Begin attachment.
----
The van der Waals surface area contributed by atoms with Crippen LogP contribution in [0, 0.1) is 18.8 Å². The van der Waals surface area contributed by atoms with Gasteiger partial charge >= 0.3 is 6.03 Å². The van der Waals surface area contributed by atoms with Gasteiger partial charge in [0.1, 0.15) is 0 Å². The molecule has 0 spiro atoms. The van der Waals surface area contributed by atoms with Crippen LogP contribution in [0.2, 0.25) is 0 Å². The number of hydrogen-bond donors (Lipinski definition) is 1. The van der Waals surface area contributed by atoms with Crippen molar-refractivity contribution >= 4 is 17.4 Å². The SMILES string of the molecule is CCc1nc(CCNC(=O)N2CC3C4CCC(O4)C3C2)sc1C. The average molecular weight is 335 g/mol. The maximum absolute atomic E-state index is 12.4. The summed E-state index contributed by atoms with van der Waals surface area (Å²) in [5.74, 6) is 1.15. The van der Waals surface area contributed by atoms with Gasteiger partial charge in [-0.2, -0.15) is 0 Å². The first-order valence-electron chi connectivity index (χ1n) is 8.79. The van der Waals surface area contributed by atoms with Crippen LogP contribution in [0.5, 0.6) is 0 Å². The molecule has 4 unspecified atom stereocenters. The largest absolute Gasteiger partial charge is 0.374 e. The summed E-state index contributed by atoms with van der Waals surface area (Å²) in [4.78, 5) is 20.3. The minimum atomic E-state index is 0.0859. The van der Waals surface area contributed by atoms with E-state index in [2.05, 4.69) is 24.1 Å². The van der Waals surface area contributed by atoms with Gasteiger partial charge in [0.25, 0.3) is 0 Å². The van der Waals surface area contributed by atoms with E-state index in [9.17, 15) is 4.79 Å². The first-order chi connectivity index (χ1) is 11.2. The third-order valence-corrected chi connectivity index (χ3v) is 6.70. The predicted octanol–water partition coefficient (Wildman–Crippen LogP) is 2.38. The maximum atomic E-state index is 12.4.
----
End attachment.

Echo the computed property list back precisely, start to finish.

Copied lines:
The van der Waals surface area contributed by atoms with Crippen LogP contribution in [0, 0.1) is 18.8 Å². The van der Waals surface area contributed by atoms with Gasteiger partial charge >= 0.3 is 6.03 Å². The van der Waals surface area contributed by atoms with Gasteiger partial charge in [0.1, 0.15) is 0 Å². The molecule has 0 spiro atoms. The van der Waals surface area contributed by atoms with Crippen LogP contribution in [0.2, 0.25) is 0 Å². The number of hydrogen-bond donors (Lipinski definition) is 1. The van der Waals surface area contributed by atoms with Crippen molar-refractivity contribution >= 4 is 17.4 Å². The SMILES string of the molecule is CCc1nc(CCNC(=O)N2CC3C4CCC(O4)C3C2)sc1C. The average molecular weight is 335 g/mol. The maximum absolute atomic E-state index is 12.4. The summed E-state index contributed by atoms with van der Waals surface area (Å²) in [5.74, 6) is 1.15. The van der Waals surface area contributed by atoms with Gasteiger partial charge in [-0.2, -0.15) is 0 Å². The first-order valence-electron chi connectivity index (χ1n) is 8.79. The van der Waals surface area contributed by atoms with Crippen LogP contribution in [0.5, 0.6) is 0 Å². The molecule has 4 unspecified atom stereocenters. The largest absolute Gasteiger partial charge is 0.374 e. The summed E-state index contributed by atoms with van der Waals surface area (Å²) in [4.78, 5) is 20.3. The minimum atomic E-state index is 0.0859. The van der Waals surface area contributed by atoms with E-state index in [2.05, 4.69) is 24.1 Å². The van der Waals surface area contributed by atoms with Gasteiger partial charge in [0.25, 0.3) is 0 Å². The van der Waals surface area contributed by atoms with E-state index in [9.17, 15) is 4.79 Å². The first-order chi connectivity index (χ1) is 11.2. The third-order valence-corrected chi connectivity index (χ3v) is 6.70. The predicted octanol–water partition coefficient (Wildman–Crippen LogP) is 2.38. The maximum atomic E-state index is 12.4.